Happy New Year! Check Out These Traditions From Countries Around The World
Here are a few symbols and traditions of celebrating the new year across the globe …
The baby and the crone have been symbols of the new and old year since the time of the ancient Greeks. Here are a few more symbols and traditions of celebrating the new year across the globe:
• In Spain and Portugal, celebrants gather with 12 grapes in their hands. As the clock strikes midnight announcing the New Year, a grape is eaten for each strike of the clock.
• In Greece, a special New Year’s bread called vasilopita is baked with a lucky coin or charm hidden inside. The bread is served at midnight and whoever gets the charm will have good luck all year.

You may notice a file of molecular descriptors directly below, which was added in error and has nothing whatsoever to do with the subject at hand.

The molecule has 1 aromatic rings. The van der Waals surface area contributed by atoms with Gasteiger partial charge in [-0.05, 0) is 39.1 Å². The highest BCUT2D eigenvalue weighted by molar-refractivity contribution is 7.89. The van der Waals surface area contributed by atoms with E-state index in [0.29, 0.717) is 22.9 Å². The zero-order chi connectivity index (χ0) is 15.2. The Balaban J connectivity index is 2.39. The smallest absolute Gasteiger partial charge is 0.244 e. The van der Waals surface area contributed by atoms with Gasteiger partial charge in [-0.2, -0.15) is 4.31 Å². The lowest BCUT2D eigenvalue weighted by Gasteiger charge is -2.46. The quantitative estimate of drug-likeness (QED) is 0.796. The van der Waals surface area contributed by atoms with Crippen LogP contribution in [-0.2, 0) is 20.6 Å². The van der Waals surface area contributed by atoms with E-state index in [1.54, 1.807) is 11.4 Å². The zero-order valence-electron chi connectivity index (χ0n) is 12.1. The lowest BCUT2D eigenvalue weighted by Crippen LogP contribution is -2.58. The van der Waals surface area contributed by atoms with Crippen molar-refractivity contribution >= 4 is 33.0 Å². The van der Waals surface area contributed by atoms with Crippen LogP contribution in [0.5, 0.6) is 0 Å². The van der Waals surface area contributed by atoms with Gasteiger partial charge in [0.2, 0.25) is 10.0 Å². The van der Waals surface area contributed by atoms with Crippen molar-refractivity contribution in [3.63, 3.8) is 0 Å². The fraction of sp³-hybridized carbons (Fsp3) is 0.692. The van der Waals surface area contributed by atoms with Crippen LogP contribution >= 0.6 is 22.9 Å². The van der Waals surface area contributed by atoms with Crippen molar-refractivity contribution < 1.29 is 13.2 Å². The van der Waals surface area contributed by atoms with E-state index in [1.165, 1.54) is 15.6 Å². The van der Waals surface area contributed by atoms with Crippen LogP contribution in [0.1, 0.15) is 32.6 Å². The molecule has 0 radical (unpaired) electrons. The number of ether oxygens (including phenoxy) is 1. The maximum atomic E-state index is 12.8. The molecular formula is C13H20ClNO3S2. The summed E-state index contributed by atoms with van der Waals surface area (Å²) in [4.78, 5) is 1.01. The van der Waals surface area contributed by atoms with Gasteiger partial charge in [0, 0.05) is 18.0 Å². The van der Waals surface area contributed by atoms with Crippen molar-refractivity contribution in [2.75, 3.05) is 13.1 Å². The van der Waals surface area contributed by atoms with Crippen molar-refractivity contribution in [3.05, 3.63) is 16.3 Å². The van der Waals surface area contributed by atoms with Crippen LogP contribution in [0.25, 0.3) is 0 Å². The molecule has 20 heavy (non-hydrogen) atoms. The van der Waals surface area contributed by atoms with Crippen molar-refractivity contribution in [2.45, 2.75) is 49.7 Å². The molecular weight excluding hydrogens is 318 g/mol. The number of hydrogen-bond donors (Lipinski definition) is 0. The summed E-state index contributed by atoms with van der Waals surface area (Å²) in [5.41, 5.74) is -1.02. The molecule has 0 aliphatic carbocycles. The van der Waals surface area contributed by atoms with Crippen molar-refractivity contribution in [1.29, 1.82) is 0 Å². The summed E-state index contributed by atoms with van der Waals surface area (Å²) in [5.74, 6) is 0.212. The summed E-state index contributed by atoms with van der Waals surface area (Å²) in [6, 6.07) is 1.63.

• Many Europeans eat cabbage or other greens to ensure prosperity for the coming year.
• In Asia, people eat dumplings, noodles, and rice cakes whose names and appearances symbolize long life, happiness, wealth, and good fortune.
• Neapolitans throw pots and pans—and sometimes furniture—out their windows into the streets to celebrate.
• Puerto Rican children throw pails of water out windows to rid their houses of evil spirits.
• The Swiss let a drop of cream hit the floor on New Year’s Day.
• Romanians wish their farm animals New Year’s wishes, and then listen to see if their animals talk back.